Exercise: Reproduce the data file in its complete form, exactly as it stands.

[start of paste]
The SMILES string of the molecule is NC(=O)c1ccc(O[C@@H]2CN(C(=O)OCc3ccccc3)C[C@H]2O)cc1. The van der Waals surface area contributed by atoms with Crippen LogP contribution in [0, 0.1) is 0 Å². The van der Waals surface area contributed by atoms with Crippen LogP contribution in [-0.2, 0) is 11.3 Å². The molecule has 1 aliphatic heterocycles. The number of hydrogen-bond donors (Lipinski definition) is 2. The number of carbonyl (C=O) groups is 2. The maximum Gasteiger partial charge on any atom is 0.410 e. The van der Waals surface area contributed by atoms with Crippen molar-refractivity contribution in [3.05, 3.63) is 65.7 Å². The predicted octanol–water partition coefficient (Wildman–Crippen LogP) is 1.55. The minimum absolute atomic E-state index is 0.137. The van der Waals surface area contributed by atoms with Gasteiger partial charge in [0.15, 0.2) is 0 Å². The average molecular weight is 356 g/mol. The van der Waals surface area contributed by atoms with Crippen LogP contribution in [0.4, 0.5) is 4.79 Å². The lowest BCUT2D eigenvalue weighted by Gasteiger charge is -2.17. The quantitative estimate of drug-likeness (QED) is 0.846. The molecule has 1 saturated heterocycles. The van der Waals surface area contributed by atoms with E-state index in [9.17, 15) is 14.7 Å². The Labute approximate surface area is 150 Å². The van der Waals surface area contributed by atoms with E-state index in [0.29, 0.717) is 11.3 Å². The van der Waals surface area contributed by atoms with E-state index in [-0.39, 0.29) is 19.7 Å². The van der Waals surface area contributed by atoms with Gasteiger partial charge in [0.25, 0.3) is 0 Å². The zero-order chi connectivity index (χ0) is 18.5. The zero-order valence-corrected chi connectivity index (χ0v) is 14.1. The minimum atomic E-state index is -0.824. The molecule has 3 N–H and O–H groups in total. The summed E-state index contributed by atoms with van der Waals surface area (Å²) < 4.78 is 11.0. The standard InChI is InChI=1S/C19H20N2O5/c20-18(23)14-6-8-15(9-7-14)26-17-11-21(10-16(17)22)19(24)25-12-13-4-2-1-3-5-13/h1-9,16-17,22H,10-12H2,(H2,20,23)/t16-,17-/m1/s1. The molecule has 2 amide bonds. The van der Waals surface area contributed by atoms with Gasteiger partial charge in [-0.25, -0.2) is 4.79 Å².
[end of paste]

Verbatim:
The SMILES string of the molecule is NC(=O)c1ccc(O[C@@H]2CN(C(=O)OCc3ccccc3)C[C@H]2O)cc1. The van der Waals surface area contributed by atoms with Crippen LogP contribution in [0, 0.1) is 0 Å². The van der Waals surface area contributed by atoms with Crippen LogP contribution in [-0.2, 0) is 11.3 Å². The molecule has 1 aliphatic heterocycles. The number of hydrogen-bond donors (Lipinski definition) is 2. The number of carbonyl (C=O) groups is 2. The maximum Gasteiger partial charge on any atom is 0.410 e. The van der Waals surface area contributed by atoms with Crippen molar-refractivity contribution in [3.05, 3.63) is 65.7 Å². The predicted octanol–water partition coefficient (Wildman–Crippen LogP) is 1.55. The minimum absolute atomic E-state index is 0.137. The van der Waals surface area contributed by atoms with Gasteiger partial charge in [0.15, 0.2) is 0 Å². The average molecular weight is 356 g/mol. The van der Waals surface area contributed by atoms with Crippen LogP contribution in [0.4, 0.5) is 4.79 Å². The lowest BCUT2D eigenvalue weighted by Gasteiger charge is -2.17. The quantitative estimate of drug-likeness (QED) is 0.846. The molecule has 1 saturated heterocycles. The van der Waals surface area contributed by atoms with E-state index in [9.17, 15) is 14.7 Å². The Labute approximate surface area is 150 Å². The van der Waals surface area contributed by atoms with E-state index in [0.29, 0.717) is 11.3 Å². The van der Waals surface area contributed by atoms with E-state index in [-0.39, 0.29) is 19.7 Å². The van der Waals surface area contributed by atoms with Gasteiger partial charge in [0.25, 0.3) is 0 Å². The zero-order chi connectivity index (χ0) is 18.5. The zero-order valence-corrected chi connectivity index (χ0v) is 14.1. The minimum atomic E-state index is -0.824. The molecule has 3 N–H and O–H groups in total. The summed E-state index contributed by atoms with van der Waals surface area (Å²) < 4.78 is 11.0. The standard InChI is InChI=1S/C19H20N2O5/c20-18(23)14-6-8-15(9-7-14)26-17-11-21(10-16(17)22)19(24)25-12-13-4-2-1-3-5-13/h1-9,16-17,22H,10-12H2,(H2,20,23)/t16-,17-/m1/s1. The molecule has 2 amide bonds. The van der Waals surface area contributed by atoms with Gasteiger partial charge in [-0.25, -0.2) is 4.79 Å².